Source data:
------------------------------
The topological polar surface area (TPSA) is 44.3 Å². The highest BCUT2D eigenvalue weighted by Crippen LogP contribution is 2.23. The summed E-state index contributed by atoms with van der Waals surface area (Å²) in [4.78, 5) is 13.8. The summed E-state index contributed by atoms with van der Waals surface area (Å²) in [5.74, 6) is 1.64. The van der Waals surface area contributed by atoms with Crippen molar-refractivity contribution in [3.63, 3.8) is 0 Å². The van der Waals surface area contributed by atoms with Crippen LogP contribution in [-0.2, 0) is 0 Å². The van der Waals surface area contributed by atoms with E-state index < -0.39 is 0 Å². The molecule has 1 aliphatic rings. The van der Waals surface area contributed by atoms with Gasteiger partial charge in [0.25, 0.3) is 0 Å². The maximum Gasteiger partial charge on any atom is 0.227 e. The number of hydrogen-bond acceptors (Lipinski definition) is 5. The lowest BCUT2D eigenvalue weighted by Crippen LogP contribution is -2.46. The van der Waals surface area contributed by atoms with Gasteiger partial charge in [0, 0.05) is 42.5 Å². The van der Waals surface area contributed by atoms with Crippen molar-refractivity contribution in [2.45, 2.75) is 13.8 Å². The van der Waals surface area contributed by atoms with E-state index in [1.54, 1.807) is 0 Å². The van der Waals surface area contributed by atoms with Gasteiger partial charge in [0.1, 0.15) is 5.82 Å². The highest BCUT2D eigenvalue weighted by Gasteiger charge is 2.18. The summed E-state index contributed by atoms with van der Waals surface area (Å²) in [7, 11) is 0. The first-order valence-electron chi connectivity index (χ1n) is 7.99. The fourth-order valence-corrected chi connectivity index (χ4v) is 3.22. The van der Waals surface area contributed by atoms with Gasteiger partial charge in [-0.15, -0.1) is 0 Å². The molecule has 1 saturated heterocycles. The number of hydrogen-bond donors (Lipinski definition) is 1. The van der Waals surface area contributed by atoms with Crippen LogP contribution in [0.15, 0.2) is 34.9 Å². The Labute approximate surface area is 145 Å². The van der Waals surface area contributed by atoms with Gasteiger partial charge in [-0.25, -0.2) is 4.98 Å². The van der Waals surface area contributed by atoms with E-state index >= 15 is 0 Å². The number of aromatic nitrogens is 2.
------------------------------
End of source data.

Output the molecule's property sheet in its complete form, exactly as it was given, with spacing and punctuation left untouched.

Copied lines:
The topological polar surface area (TPSA) is 44.3 Å². The highest BCUT2D eigenvalue weighted by Crippen LogP contribution is 2.23. The summed E-state index contributed by atoms with van der Waals surface area (Å²) in [4.78, 5) is 13.8. The summed E-state index contributed by atoms with van der Waals surface area (Å²) in [5.74, 6) is 1.64. The van der Waals surface area contributed by atoms with Crippen molar-refractivity contribution in [3.63, 3.8) is 0 Å². The van der Waals surface area contributed by atoms with Crippen LogP contribution in [-0.2, 0) is 0 Å². The van der Waals surface area contributed by atoms with E-state index < -0.39 is 0 Å². The molecule has 1 aliphatic rings. The van der Waals surface area contributed by atoms with Gasteiger partial charge in [0.25, 0.3) is 0 Å². The maximum Gasteiger partial charge on any atom is 0.227 e. The number of hydrogen-bond acceptors (Lipinski definition) is 5. The lowest BCUT2D eigenvalue weighted by Crippen LogP contribution is -2.46. The van der Waals surface area contributed by atoms with Gasteiger partial charge in [0, 0.05) is 42.5 Å². The van der Waals surface area contributed by atoms with Crippen molar-refractivity contribution in [2.45, 2.75) is 13.8 Å². The van der Waals surface area contributed by atoms with E-state index in [1.54, 1.807) is 0 Å². The van der Waals surface area contributed by atoms with Gasteiger partial charge in [0.1, 0.15) is 5.82 Å². The highest BCUT2D eigenvalue weighted by Gasteiger charge is 2.18. The summed E-state index contributed by atoms with van der Waals surface area (Å²) in [7, 11) is 0. The first-order valence-electron chi connectivity index (χ1n) is 7.99. The fourth-order valence-corrected chi connectivity index (χ4v) is 3.22. The van der Waals surface area contributed by atoms with Gasteiger partial charge in [-0.15, -0.1) is 0 Å². The molecule has 1 saturated heterocycles. The number of hydrogen-bond donors (Lipinski definition) is 1. The van der Waals surface area contributed by atoms with Crippen LogP contribution in [0.15, 0.2) is 34.9 Å². The Labute approximate surface area is 145 Å². The van der Waals surface area contributed by atoms with Gasteiger partial charge in [-0.25, -0.2) is 4.98 Å². The van der Waals surface area contributed by atoms with E-state index >= 15 is 0 Å². The number of aromatic nitrogens is 2.